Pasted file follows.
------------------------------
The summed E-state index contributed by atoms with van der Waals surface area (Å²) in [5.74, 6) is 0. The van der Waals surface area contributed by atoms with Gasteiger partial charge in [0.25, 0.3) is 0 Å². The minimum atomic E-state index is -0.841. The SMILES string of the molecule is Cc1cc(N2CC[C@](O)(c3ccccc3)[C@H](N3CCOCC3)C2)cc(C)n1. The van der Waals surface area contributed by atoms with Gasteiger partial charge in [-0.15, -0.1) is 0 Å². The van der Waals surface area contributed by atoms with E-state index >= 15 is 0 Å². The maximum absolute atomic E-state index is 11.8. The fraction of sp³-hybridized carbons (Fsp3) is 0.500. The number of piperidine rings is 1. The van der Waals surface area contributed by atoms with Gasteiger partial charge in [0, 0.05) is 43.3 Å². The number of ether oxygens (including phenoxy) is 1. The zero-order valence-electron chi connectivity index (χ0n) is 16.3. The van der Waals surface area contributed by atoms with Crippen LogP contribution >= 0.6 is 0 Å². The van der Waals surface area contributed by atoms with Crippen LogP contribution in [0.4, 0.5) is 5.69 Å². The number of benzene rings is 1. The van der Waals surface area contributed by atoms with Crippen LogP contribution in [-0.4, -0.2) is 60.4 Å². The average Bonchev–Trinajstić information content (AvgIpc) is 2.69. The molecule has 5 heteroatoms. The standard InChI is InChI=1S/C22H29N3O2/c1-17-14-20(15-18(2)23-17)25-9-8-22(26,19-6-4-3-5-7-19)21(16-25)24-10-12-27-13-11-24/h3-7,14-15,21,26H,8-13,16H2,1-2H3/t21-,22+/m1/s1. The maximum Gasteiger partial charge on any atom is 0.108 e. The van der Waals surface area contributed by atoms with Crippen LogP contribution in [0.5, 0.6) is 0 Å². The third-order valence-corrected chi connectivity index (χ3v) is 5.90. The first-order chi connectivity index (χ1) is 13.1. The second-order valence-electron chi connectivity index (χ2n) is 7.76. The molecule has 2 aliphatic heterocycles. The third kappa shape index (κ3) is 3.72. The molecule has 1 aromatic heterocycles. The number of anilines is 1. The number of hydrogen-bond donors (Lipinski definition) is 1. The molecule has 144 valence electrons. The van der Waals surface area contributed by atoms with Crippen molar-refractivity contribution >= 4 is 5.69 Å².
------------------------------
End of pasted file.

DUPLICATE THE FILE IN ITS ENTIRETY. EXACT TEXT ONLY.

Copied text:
The summed E-state index contributed by atoms with van der Waals surface area (Å²) in [5.74, 6) is 0. The van der Waals surface area contributed by atoms with Gasteiger partial charge in [0.25, 0.3) is 0 Å². The minimum atomic E-state index is -0.841. The SMILES string of the molecule is Cc1cc(N2CC[C@](O)(c3ccccc3)[C@H](N3CCOCC3)C2)cc(C)n1. The van der Waals surface area contributed by atoms with Gasteiger partial charge in [-0.15, -0.1) is 0 Å². The van der Waals surface area contributed by atoms with E-state index >= 15 is 0 Å². The maximum absolute atomic E-state index is 11.8. The fraction of sp³-hybridized carbons (Fsp3) is 0.500. The number of piperidine rings is 1. The van der Waals surface area contributed by atoms with Gasteiger partial charge in [0, 0.05) is 43.3 Å². The number of ether oxygens (including phenoxy) is 1. The zero-order valence-electron chi connectivity index (χ0n) is 16.3. The van der Waals surface area contributed by atoms with Crippen LogP contribution >= 0.6 is 0 Å². The van der Waals surface area contributed by atoms with Crippen LogP contribution in [0.4, 0.5) is 5.69 Å². The number of benzene rings is 1. The van der Waals surface area contributed by atoms with Crippen LogP contribution in [-0.4, -0.2) is 60.4 Å². The average Bonchev–Trinajstić information content (AvgIpc) is 2.69. The molecule has 5 heteroatoms. The standard InChI is InChI=1S/C22H29N3O2/c1-17-14-20(15-18(2)23-17)25-9-8-22(26,19-6-4-3-5-7-19)21(16-25)24-10-12-27-13-11-24/h3-7,14-15,21,26H,8-13,16H2,1-2H3/t21-,22+/m1/s1. The maximum Gasteiger partial charge on any atom is 0.108 e. The van der Waals surface area contributed by atoms with Crippen LogP contribution in [0.5, 0.6) is 0 Å². The third-order valence-corrected chi connectivity index (χ3v) is 5.90. The first-order chi connectivity index (χ1) is 13.1. The second-order valence-electron chi connectivity index (χ2n) is 7.76. The molecule has 2 aliphatic heterocycles. The third kappa shape index (κ3) is 3.72. The molecule has 1 aromatic heterocycles. The number of anilines is 1. The number of hydrogen-bond donors (Lipinski definition) is 1. The molecule has 144 valence electrons. The van der Waals surface area contributed by atoms with Crippen molar-refractivity contribution >= 4 is 5.69 Å².